When I taught 2nd grade, we would study a new artist every month.  We would read about each artist and then try out an art project in that same style or with the same materials. During one of these classroom studio sessions, I set out a still life with colorful flowers and a deer skull since we were exploring the art of Georgia O’Keefe.  I set out pots of paint and paper, encouraging students to create what they saw.  One of my students, Matthew, who had limited experience with mixing paint, became engrossed in the activity. He dipped and blotted moving from one pot to the next, eventually announcing that he had discovered a new color. “Look everybody!” he shouted excitedly, “I made Dark Muddy Chocolate Brown!  He was so excited by his discovery that he gave each of his classmates a sample of his new color, and they in turn added his color to their palettes. That day, Matthew began to see himself in a new light, as someone who could create art out of simple materials.  He was the inventor of Dark Muddy Chocolate Brown!  That free exploration and the process of reading, writing, and making art, allowed the children to think of themselves as creators of both art and language.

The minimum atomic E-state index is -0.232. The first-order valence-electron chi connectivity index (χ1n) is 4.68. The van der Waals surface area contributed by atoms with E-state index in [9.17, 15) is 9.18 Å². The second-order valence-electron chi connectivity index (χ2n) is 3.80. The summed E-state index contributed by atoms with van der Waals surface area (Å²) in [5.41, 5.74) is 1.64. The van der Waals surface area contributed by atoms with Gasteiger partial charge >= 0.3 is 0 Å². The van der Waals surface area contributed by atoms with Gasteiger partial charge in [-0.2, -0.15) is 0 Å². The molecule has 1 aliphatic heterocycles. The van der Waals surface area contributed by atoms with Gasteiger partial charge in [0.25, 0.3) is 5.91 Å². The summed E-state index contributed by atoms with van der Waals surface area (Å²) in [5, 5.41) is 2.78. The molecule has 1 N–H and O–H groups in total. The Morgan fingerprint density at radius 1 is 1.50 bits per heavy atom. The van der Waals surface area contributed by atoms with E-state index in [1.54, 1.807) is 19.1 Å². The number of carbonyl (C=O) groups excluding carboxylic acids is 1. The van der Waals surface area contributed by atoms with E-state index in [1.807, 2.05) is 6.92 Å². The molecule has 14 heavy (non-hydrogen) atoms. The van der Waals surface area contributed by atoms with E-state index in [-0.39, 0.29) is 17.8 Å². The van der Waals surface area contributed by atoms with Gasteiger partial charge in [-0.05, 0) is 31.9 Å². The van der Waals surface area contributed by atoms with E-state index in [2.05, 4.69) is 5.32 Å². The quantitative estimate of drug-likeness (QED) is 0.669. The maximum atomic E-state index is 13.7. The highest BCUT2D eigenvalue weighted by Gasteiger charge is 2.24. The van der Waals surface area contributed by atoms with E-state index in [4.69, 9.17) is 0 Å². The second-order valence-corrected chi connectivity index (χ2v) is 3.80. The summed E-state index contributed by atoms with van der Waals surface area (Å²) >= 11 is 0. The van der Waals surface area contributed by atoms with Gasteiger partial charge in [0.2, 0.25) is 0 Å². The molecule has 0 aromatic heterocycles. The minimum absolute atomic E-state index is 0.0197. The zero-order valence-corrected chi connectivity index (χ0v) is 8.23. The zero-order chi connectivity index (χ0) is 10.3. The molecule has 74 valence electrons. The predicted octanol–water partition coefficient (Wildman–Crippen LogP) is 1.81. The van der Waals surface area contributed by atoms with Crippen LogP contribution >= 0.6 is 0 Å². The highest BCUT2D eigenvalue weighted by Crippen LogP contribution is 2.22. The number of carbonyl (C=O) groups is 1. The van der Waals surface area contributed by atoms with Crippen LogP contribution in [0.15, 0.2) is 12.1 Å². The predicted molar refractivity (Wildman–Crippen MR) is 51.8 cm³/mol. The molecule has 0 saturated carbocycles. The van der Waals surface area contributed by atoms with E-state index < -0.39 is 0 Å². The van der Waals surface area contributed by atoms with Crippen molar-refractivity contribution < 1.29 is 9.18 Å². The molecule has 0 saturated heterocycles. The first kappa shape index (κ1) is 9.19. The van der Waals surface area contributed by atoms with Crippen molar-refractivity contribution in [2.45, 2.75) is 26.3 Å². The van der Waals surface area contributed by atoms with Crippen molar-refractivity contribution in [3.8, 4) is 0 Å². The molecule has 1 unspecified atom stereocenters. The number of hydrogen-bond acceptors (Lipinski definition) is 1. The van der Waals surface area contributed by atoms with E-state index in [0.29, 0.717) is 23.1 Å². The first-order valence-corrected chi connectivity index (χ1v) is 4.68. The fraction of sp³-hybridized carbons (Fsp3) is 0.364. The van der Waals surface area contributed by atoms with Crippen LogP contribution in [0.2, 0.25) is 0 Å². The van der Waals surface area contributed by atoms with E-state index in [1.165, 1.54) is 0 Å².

Looks Like Mashed Potatoes